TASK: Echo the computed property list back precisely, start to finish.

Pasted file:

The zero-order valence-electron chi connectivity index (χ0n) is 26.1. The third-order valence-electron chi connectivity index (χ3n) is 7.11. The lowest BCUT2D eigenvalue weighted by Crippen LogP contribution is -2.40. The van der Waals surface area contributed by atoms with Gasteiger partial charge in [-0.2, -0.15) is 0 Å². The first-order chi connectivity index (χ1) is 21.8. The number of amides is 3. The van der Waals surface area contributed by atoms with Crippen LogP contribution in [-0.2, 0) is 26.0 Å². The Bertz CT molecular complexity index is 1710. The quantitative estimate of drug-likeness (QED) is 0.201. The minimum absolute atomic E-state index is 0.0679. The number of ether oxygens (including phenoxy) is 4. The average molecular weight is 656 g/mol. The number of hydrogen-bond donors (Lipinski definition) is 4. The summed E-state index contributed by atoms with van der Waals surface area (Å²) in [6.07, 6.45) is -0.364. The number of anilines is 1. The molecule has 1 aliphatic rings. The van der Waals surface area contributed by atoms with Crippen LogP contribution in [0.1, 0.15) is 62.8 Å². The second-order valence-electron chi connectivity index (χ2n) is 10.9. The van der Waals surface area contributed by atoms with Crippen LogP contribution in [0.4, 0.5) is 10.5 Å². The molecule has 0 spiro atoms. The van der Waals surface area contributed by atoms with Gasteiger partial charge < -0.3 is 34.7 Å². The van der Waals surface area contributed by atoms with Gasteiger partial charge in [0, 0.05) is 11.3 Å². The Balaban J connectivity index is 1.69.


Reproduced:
The zero-order valence-electron chi connectivity index (χ0n) is 26.1. The third-order valence-electron chi connectivity index (χ3n) is 7.11. The lowest BCUT2D eigenvalue weighted by Crippen LogP contribution is -2.40. The van der Waals surface area contributed by atoms with Gasteiger partial charge in [-0.2, -0.15) is 0 Å². The first-order chi connectivity index (χ1) is 21.8. The number of amides is 3. The van der Waals surface area contributed by atoms with Crippen LogP contribution in [-0.2, 0) is 26.0 Å². The Bertz CT molecular complexity index is 1710. The quantitative estimate of drug-likeness (QED) is 0.201. The minimum absolute atomic E-state index is 0.0679. The number of ether oxygens (including phenoxy) is 4. The average molecular weight is 656 g/mol. The number of hydrogen-bond donors (Lipinski definition) is 4. The summed E-state index contributed by atoms with van der Waals surface area (Å²) in [6.07, 6.45) is -0.364. The number of anilines is 1. The molecule has 1 aliphatic rings. The van der Waals surface area contributed by atoms with Crippen LogP contribution in [0.1, 0.15) is 62.8 Å². The second-order valence-electron chi connectivity index (χ2n) is 10.9. The van der Waals surface area contributed by atoms with Crippen LogP contribution in [0.4, 0.5) is 10.5 Å². The molecule has 0 spiro atoms. The van der Waals surface area contributed by atoms with Gasteiger partial charge < -0.3 is 34.7 Å². The van der Waals surface area contributed by atoms with Gasteiger partial charge in [0, 0.05) is 11.3 Å². The Balaban J connectivity index is 1.69.